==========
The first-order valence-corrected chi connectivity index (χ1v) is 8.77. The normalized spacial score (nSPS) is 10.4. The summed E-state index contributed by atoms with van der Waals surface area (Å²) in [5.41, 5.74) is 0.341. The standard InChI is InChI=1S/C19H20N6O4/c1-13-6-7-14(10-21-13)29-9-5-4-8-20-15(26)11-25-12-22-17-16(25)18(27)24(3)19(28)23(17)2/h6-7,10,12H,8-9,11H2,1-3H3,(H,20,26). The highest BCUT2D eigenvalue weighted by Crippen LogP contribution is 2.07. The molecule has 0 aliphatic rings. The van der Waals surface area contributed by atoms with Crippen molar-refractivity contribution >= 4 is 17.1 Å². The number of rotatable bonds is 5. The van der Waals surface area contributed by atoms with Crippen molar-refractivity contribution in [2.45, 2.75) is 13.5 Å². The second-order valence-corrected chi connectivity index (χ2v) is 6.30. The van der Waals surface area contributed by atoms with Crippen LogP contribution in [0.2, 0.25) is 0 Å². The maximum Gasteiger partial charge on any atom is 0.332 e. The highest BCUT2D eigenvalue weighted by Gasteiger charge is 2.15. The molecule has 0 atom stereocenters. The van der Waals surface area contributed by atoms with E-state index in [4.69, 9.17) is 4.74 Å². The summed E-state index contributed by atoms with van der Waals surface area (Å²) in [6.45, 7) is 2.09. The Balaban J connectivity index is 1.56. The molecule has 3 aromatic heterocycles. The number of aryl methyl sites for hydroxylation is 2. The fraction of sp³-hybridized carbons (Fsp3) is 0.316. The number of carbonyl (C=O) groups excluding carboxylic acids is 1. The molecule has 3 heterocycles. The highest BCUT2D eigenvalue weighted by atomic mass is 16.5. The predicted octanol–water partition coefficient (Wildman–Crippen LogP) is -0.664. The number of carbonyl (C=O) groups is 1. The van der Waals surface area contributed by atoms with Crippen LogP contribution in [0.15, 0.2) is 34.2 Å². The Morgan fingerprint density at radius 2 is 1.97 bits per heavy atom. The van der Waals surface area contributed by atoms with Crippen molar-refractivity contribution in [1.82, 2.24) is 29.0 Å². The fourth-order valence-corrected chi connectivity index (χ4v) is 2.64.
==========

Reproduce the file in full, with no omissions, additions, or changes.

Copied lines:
The first-order valence-corrected chi connectivity index (χ1v) is 8.77. The normalized spacial score (nSPS) is 10.4. The summed E-state index contributed by atoms with van der Waals surface area (Å²) in [5.41, 5.74) is 0.341. The standard InChI is InChI=1S/C19H20N6O4/c1-13-6-7-14(10-21-13)29-9-5-4-8-20-15(26)11-25-12-22-17-16(25)18(27)24(3)19(28)23(17)2/h6-7,10,12H,8-9,11H2,1-3H3,(H,20,26). The highest BCUT2D eigenvalue weighted by Crippen LogP contribution is 2.07. The molecule has 0 aliphatic rings. The van der Waals surface area contributed by atoms with Crippen molar-refractivity contribution >= 4 is 17.1 Å². The number of rotatable bonds is 5. The van der Waals surface area contributed by atoms with Crippen molar-refractivity contribution in [2.45, 2.75) is 13.5 Å². The second-order valence-corrected chi connectivity index (χ2v) is 6.30. The van der Waals surface area contributed by atoms with Crippen LogP contribution in [0.2, 0.25) is 0 Å². The maximum Gasteiger partial charge on any atom is 0.332 e. The highest BCUT2D eigenvalue weighted by Gasteiger charge is 2.15. The molecule has 0 atom stereocenters. The van der Waals surface area contributed by atoms with E-state index in [4.69, 9.17) is 4.74 Å². The summed E-state index contributed by atoms with van der Waals surface area (Å²) in [6.45, 7) is 2.09. The Balaban J connectivity index is 1.56. The molecule has 3 aromatic heterocycles. The number of aryl methyl sites for hydroxylation is 2. The fraction of sp³-hybridized carbons (Fsp3) is 0.316. The number of carbonyl (C=O) groups excluding carboxylic acids is 1. The molecule has 3 heterocycles. The highest BCUT2D eigenvalue weighted by atomic mass is 16.5. The predicted octanol–water partition coefficient (Wildman–Crippen LogP) is -0.664. The number of carbonyl (C=O) groups is 1. The van der Waals surface area contributed by atoms with Crippen LogP contribution in [0.15, 0.2) is 34.2 Å². The Morgan fingerprint density at radius 2 is 1.97 bits per heavy atom. The van der Waals surface area contributed by atoms with Crippen molar-refractivity contribution in [1.82, 2.24) is 29.0 Å². The fourth-order valence-corrected chi connectivity index (χ4v) is 2.64.